Historical Reprints History American Indians, The

American Indians, The

American Indians, The
Catalog # SKU3485
Publisher TGS Publishing
Weight 1.00 lbs
Author Name Henry R. Schoolcraft
ISBN 10: 0000000000
ISBN 13: 0000000000000


American Indians.

Their History,
Condition and Prospects

Henry R. Schoolcraft

Very little, it is conceived, is necessary to enable the reader to determine the writer's position on the extreme south western frontiers, in the year 1818. He had spent the summer of that year in traversing the mine district, which extends along the right bank of the Mississippi, between the mouth of the Maromeg and the diluvial cliffs south of Cape Girardeau, extending west and south westward to the sources of the St. Francis.

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In these mineralogical rambles, which were pursued sometimes on foot, and sometimes on horseback, or wheels, he made acquaintance with many estimable men, amongst whom he may name the Austins, father and son, the late Col. Ashley, John Rice Jones, Esq., and many others who are still living, by all whom, his object in visiting the country was cordially approved and encouraged, at all times. He also became acquainted with practical miners, and persons of enterprize who were not only familiar with the settled frontiers, but who had occasionally penetrated beyond them, into the broad expanse of highlands, now geographically known under the term of, the Ozark Chain. Geologically considered, the mine country is but the eastern flanks of this chain, which extends flush to the banks of the Mississippi, and has its terminus in that elevated range of mural cliffs, which form so striking and often picturesque a display, between St. Genevieve and St. Louis.

There was, at the time, a general apprehension felt and expressed, by hunters and others who had penetrated those wilds in quest of deer and buffalo, or of saltpetre-earth in the limestone caves, of the predatory tribe of the Osages,-a people who had for years enjoyed the bad reputation of being thieves and plunderers. All concurred, however, in the interesting character of the country extending in a general course, south-westwardly, from the junction of the Missouri with the Mississippi. He felt an ardent desire to penetrate this terra incognita. He could not learn that any exploratory journey had been made towards the Rocky Mountains, since the well known expeditions of Lewis and Clark, up the Missouri, and of Lieut. Pike, across the upper region of the Arkansas, to Santa Fe and Chihuahua. Breckenridge had subsequently published an account of a trip to Council Bluffs. But neither of these routes crossed the wide and mountainous tracts referred to, or gave any definite information respecting them.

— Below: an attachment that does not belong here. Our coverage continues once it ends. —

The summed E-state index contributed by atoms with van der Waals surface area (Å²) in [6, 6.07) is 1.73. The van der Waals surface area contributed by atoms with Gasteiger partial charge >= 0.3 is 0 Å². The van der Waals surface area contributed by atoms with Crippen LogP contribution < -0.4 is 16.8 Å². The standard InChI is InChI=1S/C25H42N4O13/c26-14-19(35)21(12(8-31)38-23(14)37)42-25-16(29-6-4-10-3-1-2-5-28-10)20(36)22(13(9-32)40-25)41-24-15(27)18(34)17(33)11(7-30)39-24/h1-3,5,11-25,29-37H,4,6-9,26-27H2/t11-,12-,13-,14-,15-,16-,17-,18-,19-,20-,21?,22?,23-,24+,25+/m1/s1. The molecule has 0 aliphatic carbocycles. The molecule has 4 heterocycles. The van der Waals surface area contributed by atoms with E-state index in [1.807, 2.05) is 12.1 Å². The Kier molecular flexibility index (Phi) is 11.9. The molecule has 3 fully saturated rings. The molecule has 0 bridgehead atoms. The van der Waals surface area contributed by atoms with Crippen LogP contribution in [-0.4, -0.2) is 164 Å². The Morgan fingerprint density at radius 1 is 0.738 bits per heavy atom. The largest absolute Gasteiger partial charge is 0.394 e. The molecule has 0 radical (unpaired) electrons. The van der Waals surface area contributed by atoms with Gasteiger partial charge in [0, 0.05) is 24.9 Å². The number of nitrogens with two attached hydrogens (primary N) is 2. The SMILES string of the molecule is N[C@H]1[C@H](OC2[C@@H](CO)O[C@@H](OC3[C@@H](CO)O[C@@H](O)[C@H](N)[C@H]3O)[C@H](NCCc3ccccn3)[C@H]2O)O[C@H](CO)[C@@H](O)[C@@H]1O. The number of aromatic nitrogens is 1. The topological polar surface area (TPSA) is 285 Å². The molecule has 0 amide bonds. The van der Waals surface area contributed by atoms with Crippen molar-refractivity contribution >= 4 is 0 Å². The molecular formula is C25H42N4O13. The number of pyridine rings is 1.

Viewed on the map, these routes formed the general exterior outlines, but they left the interior filling up to be supplied,-or, if supplied at all, it was too often with such vague phrases as these-"Here are salt mountains." "The -- is supposed to take its rise here." "Volcanic hills," and so forth. The geology of the country furnished no indications whatever of the probability of the latter remark. The kind of pseudo-pumice found floating down the Missouri, in high water, had been stated by Lewis and Clarke, to have a far more remote, and local origin. The description of rock salt, in mountain mass, had long been numbered by popular belief, among the fanciful creations of an exciting political era; and together with western volcanoes, had settled down among those antiquarian rumours, which hold up, as their prime item, the existence of the living mammoth "beyond the big lakes."

If the writer of the notes and journal which furnish these sketches, was not swayed by any particular theories of this nature, yet was he not free from the expectation of finding abundant materials, in the natural productions and scenery and incidents of the journey, to reward him amply for its perils. He had received from hunters several objects of the mineralogical and geological collection which he made, while living at Potosi, and Mine Burton: from these wild borders, and, without pretending to estimate the force of each particular object which made up the sum of his motives, he resolved to organize an expedition, with all the means he could muster, and explore the region.

The Austins, who had treated him with marked kindness and attention, from the hour of his first landing in Missouri, were then preparing to make their first movement into Texas, and held out to him a fine theatre for enterprise; but it was one not suited to his particular means or taste. He recoiled from the subtlety of the Spanish character; and is free to confess, that he deemed it a far more attractive latitude for the zea maize and the cotton plant, than for those pursuits which led him to prefer the more rugged eminences of the Ozarks. They, in the end, founded a republic, and he only made an adventurous journey.

450 pages; 8½ x 11 softcover, paperback

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